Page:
A student of mine was struggling to perfect a technical maneuver during a recent lesson. I finally stopped her and asked, “Did you make straight A’s in school?” She confirmed, “I made perfect grades. How did you know that?” I thought back to one of my first vocal lessons with Jack. He guessed the same thing correctly about me. Jack was a wise, older gentleman who used lots of great analogies and metaphors when teaching. In his studio, the sun shined through a window from behind, casting him in a shadow outlined in light. It made him look more like some sort of mysterious guru. This played into the erroneous idea that my ultimate breakthrough was tied to something someone else would do for me – some magical moment when a brilliant instructor would finally remove my long-standing barriers. They would cure the one thing that had always impaired me.
As it turned out, the gift my coaches had to offer (and still offer) was one of self-awareness. They weren’t removing barriers. They could only hold up a mirror and hope I was willing and able to see what was in the way – then remove it myself. But when I “looked in the mirror”, I saw imperfections that I didn’t want to face. This caused me to turn away or disassociate from what I was doing in the moment. My coaches were pointing me straight at the issues, but I was too out of touch with the moment to catch it. A fear existed of being present to “the now”, to my breath, my insecurities and to my emotions.
I needed to embrace what psychologist Carl Jung called – the shadow side. In his Collected Works, Carl Jung says about the Shadow:
Everyone carries a shadow, and the less it is embodied in the individual’s conscious life, the blacker and denser it is. If an inferiority is conscious, one always has a chance to correct it…But if it is repressed and isolated from consciousness, it never gets corrected. To confront a person with his shadow is to show him his own light.
Because one tends to reject or remain ignorant of the least desirable aspects of one’s personality, the shadow is largely negative. “The shadow personifies everything that the subject refuses to acknowledge about himself” and represents “a tight passage, a narrow door, whose painful constriction no one is spared who goes down to the deep well”. If and when ‘an individual makes an attempt to see his shadow, he becomes aware of (and often ashamed of) those qualities and impulses he denies in himself but can plainly see in others — such things as egotism, mental laziness, and sloppiness; unreal fantasies, schemes, and plots; carelessness and cowardice; inordinate love of money and possessions — …(it is a) painful and lengthy work of self-education”.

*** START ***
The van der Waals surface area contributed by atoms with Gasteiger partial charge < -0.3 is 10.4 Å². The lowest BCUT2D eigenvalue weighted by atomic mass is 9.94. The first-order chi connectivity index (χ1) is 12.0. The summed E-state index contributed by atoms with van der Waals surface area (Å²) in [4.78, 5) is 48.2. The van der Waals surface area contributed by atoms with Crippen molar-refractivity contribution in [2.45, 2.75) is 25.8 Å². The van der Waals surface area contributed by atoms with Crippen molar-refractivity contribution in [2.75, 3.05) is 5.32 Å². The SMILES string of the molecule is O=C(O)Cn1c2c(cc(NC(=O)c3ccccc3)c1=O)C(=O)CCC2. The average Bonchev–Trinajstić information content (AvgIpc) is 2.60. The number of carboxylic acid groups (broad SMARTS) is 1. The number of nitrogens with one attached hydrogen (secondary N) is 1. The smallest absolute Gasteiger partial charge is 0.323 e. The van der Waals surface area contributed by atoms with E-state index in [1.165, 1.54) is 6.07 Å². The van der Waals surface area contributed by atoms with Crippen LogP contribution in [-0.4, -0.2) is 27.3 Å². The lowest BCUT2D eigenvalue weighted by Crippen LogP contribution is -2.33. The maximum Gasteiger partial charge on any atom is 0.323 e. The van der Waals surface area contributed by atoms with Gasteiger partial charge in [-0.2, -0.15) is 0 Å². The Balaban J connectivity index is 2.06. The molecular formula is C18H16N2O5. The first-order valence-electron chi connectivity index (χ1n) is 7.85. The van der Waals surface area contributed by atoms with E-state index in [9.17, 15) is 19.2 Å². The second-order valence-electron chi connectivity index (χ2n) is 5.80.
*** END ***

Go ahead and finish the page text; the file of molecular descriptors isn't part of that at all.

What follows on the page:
Turns out, embracing the shadow is indeed a difficult task. So difficult, that I initially instead attempted to amputate the parts of my personality I deemed undesirable. However, that became an ironic process, because aspects of my personality that seemed negative or linked to the shadow in some cases, were positive in others. Behavior which rendered ineffective results in vocal practice actually served positive results at other times. For instance, the desire to control my outcomes contributed well to earning perfect grades, but not so well for singing. The problem with attempting to be in control while singing is that it instigates reactions in the body that aren’t the most effective for producing an authentic and effortless sound. The mind says “Get it right,” while the body reacts by squeezing the throat muscles (and a lot of other counteractive solutions.) Why would we reactively grab with the throat, instead of low body muscles that are stronger and better suited for supporting the voice? I adopt Eric Arceneaux’s view that we grab with the throat muscles because they are the closest set of muscles to the vocal chords, which is the mechanism we’re trying to control. Eric calls them the “steering wheel” muscles.
So how does a singer tame their control reflex when striving for an effortless singing approach? In addition to practicing technical / physical exercises that condition the proper muscle engagement, another important consideration is taking time to condition your mental approach. Learn to comfort the part of you that feels ashamed or embarrassed if you don’t get it right or deliver imperfect results. (Don’t be a tough guy here and claim to never feel ashamed or embarrassed.) This is part of embracing the shadow. All of the things you wish were different, all of your regrets and perceived shortcomings – these things take a lot of energy to bury, and also to extract. Why do we need to extract them for singing? Because we are an actor telling a story. Our audience can only feel as much of the story as we ourselves feel while performing. It has to be honest. To be convincing, the singer needs access to a complete set of emotions – not just the ones they are comfortable showing. Realize that even the sides of your personality that seem undesirable are an important part of your whole being, and they deserve to be accepted instead of kicked out the door.
A former art instructor said that “The final goal of any art is to make people feel something. If they don’t feel something, it’s just decoration.” That must by what Jack meant when he said, “Disingenuous singing is just a bunch of pretty little notes.” In order to sing more than just a bunch of pretty notes, we have to be clear and honest about what we feel, and then communicate something real to the audience. Decide on the inhale (not when you start singing!) – am I mad, sad, glad or scared? When Michael Jackson was a boy, they asked him how he was able to communicate with such emotion for such a young person. He said (and I paraphrase), “I have to feel it. If I don’t feel it, I can’t sing it.”